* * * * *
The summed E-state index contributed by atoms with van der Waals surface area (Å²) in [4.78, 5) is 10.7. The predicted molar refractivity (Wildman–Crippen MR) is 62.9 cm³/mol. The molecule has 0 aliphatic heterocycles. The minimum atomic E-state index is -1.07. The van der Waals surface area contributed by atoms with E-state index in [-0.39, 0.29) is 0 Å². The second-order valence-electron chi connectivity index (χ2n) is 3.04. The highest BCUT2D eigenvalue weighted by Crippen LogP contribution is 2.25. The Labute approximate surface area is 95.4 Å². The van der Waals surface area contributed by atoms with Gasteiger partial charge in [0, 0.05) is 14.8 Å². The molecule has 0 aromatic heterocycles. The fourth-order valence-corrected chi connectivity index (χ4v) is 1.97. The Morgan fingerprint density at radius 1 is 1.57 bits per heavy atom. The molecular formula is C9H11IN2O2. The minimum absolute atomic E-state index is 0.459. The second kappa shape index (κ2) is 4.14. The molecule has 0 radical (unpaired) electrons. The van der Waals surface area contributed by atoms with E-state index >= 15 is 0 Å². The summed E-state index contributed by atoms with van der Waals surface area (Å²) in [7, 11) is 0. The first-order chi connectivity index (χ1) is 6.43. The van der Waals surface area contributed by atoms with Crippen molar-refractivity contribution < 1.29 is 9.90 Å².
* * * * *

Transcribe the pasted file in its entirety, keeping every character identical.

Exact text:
The summed E-state index contributed by atoms with van der Waals surface area (Å²) in [4.78, 5) is 10.7. The predicted molar refractivity (Wildman–Crippen MR) is 62.9 cm³/mol. The molecule has 0 aliphatic heterocycles. The minimum atomic E-state index is -1.07. The van der Waals surface area contributed by atoms with E-state index in [-0.39, 0.29) is 0 Å². The second-order valence-electron chi connectivity index (χ2n) is 3.04. The highest BCUT2D eigenvalue weighted by Crippen LogP contribution is 2.25. The Labute approximate surface area is 95.4 Å². The van der Waals surface area contributed by atoms with Gasteiger partial charge in [0, 0.05) is 14.8 Å². The molecule has 0 aromatic heterocycles. The fourth-order valence-corrected chi connectivity index (χ4v) is 1.97. The Morgan fingerprint density at radius 1 is 1.57 bits per heavy atom. The molecular formula is C9H11IN2O2. The minimum absolute atomic E-state index is 0.459. The second kappa shape index (κ2) is 4.14. The molecule has 0 radical (unpaired) electrons. The van der Waals surface area contributed by atoms with E-state index >= 15 is 0 Å². The summed E-state index contributed by atoms with van der Waals surface area (Å²) in [7, 11) is 0. The first-order chi connectivity index (χ1) is 6.43. The van der Waals surface area contributed by atoms with Crippen molar-refractivity contribution < 1.29 is 9.90 Å².